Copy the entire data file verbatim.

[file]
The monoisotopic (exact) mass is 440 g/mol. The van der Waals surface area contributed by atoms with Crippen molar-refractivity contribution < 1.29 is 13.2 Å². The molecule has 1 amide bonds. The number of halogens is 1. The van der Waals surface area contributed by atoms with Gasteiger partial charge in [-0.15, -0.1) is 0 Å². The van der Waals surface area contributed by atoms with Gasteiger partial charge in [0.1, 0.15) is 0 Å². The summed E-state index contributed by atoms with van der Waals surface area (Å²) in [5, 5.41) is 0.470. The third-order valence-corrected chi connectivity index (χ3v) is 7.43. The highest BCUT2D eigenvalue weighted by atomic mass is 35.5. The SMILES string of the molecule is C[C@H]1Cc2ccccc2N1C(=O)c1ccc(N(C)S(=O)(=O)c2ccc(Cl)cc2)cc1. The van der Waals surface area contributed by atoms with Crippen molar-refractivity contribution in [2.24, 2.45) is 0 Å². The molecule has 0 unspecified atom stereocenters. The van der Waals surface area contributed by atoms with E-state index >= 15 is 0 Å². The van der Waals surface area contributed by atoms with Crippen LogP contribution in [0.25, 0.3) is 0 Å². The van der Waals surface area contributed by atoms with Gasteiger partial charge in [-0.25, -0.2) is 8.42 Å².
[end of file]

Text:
The monoisotopic (exact) mass is 440 g/mol. The van der Waals surface area contributed by atoms with Crippen molar-refractivity contribution < 1.29 is 13.2 Å². The molecule has 1 amide bonds. The number of halogens is 1. The van der Waals surface area contributed by atoms with Gasteiger partial charge in [-0.15, -0.1) is 0 Å². The van der Waals surface area contributed by atoms with Gasteiger partial charge in [0.1, 0.15) is 0 Å². The summed E-state index contributed by atoms with van der Waals surface area (Å²) in [5, 5.41) is 0.470. The third-order valence-corrected chi connectivity index (χ3v) is 7.43. The highest BCUT2D eigenvalue weighted by atomic mass is 35.5. The SMILES string of the molecule is C[C@H]1Cc2ccccc2N1C(=O)c1ccc(N(C)S(=O)(=O)c2ccc(Cl)cc2)cc1. The van der Waals surface area contributed by atoms with Crippen molar-refractivity contribution in [2.24, 2.45) is 0 Å². The molecule has 0 unspecified atom stereocenters. The van der Waals surface area contributed by atoms with E-state index >= 15 is 0 Å². The van der Waals surface area contributed by atoms with Crippen LogP contribution in [0.25, 0.3) is 0 Å². The van der Waals surface area contributed by atoms with Gasteiger partial charge in [-0.25, -0.2) is 8.42 Å².